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Coming to terms
In Weimar Germany, six years before Hitler came to power, a young Jew determined to plumb the juncture of faith and patriotism
The following was excerpted from the author’s biography of her parents, who came separately to the United States as refugees in 1933.
The first mention of judentum (judaism) as a subject in my father’s diary appears in his journal entry for June 1927. Edgar Bodenheimer was 19, and a university student, when he made this list of intellectual problems he must think out.
1. Nationalism and Jewry
3. Northern vs. Southern people
4. The essence of music: melody and rhythm
6. The essence of opera
For Edgar, the relationship between Judaism and nationalism appeared as a problem of intellectual concern, on par with “the essence of opera.” It was, after all, a subject that had occupied European writers, both Jews and non-Jews, as increasing numbers of European Jews were granted citizenship and limited civil rights during the 19th century. Active anti-Semitism tended to lie dormant during periods of prosperity and optimism, but it would revive during periods of economic stress or national crisis.
In troubled Weimar Germany, at a historic height of Jewish participation in German public life, the old questions were coming up again. To what extent could a Jew fully belong to a European national culture or history? To what extent was that merging of historical identities desirable at all, from either the Jewish or the European point of view? Was assimilation possible or desirable? Rabbi Leo Baeck of Berlin, the revered leader of the German Jewish community, was an assimilationist who nonetheless urged his flock to save their souls by keeping faith with their religion. At the same time, the Enlightenment ideals adopted by German Jewry as a modern form of belief were facing a new kind of nationalism, one that looked back to a pre-Enlightenment Teutonic past.
Richard Wagner’s infamous essay, for example, “Das Judenthum in der Musik” (“Judaism in Music”), first published in 1850, set out to explain why Jews cannot contribute to the arts. Wagner began: “With all our speaking and writing in favor of the Jews’ emancipation, we always felt instinctively repelled by any actual, operative contact with them.” Having established that anti-Semitism is a natural human instinct, Wagner contends that not only are Jews unable to speak European languages idiomatically, but “the Jew’s [voice] is a creaking, squeaking, buzzing snuffle.” (The contemptuous German verb for Jewish speech intonations or gestures was the Yiddish term mauscheln, which connotes scheming.) For Wagner it followed that Jews have no aptitude for song, or music in general.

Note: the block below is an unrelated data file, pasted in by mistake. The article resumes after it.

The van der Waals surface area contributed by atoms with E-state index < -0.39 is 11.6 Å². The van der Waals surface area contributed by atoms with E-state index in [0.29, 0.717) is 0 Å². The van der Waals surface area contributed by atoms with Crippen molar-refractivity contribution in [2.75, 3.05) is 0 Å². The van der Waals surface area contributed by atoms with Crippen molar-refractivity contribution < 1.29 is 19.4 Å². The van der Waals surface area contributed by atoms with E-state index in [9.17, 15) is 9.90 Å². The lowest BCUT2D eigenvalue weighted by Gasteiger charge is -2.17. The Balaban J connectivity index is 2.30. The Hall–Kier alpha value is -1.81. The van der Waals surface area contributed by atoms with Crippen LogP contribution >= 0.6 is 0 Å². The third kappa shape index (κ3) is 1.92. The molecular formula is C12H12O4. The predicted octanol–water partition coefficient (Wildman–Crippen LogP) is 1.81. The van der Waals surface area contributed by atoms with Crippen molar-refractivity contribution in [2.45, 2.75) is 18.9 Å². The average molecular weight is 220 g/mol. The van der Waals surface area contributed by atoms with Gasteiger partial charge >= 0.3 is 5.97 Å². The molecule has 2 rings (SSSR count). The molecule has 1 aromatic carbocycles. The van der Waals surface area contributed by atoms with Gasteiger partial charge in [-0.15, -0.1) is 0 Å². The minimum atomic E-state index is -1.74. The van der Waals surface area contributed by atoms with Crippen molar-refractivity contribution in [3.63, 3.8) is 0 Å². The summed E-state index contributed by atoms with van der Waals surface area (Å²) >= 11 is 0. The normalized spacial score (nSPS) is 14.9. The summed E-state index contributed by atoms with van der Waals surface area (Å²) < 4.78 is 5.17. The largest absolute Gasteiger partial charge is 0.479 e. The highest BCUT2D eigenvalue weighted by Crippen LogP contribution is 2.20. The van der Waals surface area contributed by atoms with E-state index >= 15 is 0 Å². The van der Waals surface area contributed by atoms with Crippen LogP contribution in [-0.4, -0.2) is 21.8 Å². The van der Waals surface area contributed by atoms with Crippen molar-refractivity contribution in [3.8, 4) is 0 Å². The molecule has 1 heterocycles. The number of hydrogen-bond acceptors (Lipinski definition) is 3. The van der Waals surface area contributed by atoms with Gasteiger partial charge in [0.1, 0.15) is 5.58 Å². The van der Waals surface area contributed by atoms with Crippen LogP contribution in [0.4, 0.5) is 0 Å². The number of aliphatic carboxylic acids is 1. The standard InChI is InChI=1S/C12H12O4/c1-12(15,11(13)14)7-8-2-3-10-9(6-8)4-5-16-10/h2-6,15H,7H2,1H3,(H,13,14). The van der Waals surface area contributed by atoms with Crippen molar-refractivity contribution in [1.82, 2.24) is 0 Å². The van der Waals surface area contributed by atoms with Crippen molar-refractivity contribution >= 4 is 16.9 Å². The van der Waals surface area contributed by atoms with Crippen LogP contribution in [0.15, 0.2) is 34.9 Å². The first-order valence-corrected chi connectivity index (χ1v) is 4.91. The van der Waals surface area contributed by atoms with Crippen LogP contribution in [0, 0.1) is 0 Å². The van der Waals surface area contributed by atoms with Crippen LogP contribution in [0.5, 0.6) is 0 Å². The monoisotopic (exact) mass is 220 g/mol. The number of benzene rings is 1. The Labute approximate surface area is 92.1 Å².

As for the assimilated Jew who has cut himself off from his own roots, he is left nowhere: “It has only contributed to his isolation, and to making him the most heartless of all human beings.” This line of thinking will be familiar to anyone who has encountered racist attitudes toward colonized peoples: Capable only of “mimicked speech” and stuck in a historical dead end, “they” can never become like “us.”
Despite his claim that Jewish listeners cannot grasp the essence of German music, Wagner the composer remained an artistic hero to cultured Jewish audiences, who followed his work and contributed funds to support his grandiose ambitions. He seems to have made an exception for these Jews, and they reciprocated by forgetting about his anti-Semitic sentiments. For such patrons it would have been bad form to allow the personal anti-Semitism of a great artist to interfere with one’s worship of his transcendent art. To meet intolerance with dignity and forbearance was the mark of a civilized person.
What most German Jews wanted was to exist in harmony with their culture. Middle-class children were taught to erase any Yiddish inflections in their speech or gestures; mauscheln had to be trained out of them. As late as 1934, running a school for Jewish children who had been expelled from German classrooms, Edgar’s cousin Vera Lachman wrote to him about a pupil “who mauschelt fantastically and talks with his hands. But Edgar, if we don’t change his habits, he’ll grow up and pass the poison on. He’s now 10—maybe it’s still possible!”
A passionate student of classical and German literature, Vera would continue to indulge her fantasies until the very last moment, emigrating only in late 1939, after Hitler’s invasion of Poland. But to my father making his list of topics to ponder in 1927, any directly personal threat that lurked in the pairing of German nationalism and Judaism was, as yet, inconceivable.
Rosemarie Bodenheimer is a professor emerita of English at Boston College. Her essay is drawn and adapted by permission of University of Alabama Press from her new book Edgar and Brigitte: A German Jewish Passage to America (© 2016 University of Alabama Press).